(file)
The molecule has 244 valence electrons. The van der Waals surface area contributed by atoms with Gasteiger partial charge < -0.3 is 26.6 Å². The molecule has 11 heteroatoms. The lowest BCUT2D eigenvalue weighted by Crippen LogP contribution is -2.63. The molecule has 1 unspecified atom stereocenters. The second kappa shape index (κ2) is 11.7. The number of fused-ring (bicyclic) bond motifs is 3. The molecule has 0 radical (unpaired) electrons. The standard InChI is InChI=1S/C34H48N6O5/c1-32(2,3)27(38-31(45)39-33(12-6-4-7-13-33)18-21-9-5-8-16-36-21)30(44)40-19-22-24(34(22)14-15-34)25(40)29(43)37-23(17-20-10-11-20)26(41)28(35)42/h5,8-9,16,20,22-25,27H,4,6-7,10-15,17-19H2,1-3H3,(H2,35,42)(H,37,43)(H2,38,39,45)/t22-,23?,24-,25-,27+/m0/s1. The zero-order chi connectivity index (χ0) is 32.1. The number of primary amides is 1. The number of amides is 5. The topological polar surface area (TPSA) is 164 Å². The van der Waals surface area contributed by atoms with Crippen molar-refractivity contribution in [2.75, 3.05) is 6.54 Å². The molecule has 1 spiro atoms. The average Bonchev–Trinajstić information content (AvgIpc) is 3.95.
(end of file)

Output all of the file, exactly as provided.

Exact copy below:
The molecule has 244 valence electrons. The van der Waals surface area contributed by atoms with Gasteiger partial charge < -0.3 is 26.6 Å². The molecule has 11 heteroatoms. The lowest BCUT2D eigenvalue weighted by Crippen LogP contribution is -2.63. The molecule has 1 unspecified atom stereocenters. The second kappa shape index (κ2) is 11.7. The number of fused-ring (bicyclic) bond motifs is 3. The molecule has 0 radical (unpaired) electrons. The standard InChI is InChI=1S/C34H48N6O5/c1-32(2,3)27(38-31(45)39-33(12-6-4-7-13-33)18-21-9-5-8-16-36-21)30(44)40-19-22-24(34(22)14-15-34)25(40)29(43)37-23(17-20-10-11-20)26(41)28(35)42/h5,8-9,16,20,22-25,27H,4,6-7,10-15,17-19H2,1-3H3,(H2,35,42)(H,37,43)(H2,38,39,45)/t22-,23?,24-,25-,27+/m0/s1. The zero-order chi connectivity index (χ0) is 32.1. The number of primary amides is 1. The number of amides is 5. The topological polar surface area (TPSA) is 164 Å². The van der Waals surface area contributed by atoms with Crippen molar-refractivity contribution in [2.75, 3.05) is 6.54 Å². The molecule has 1 spiro atoms. The average Bonchev–Trinajstić information content (AvgIpc) is 3.95.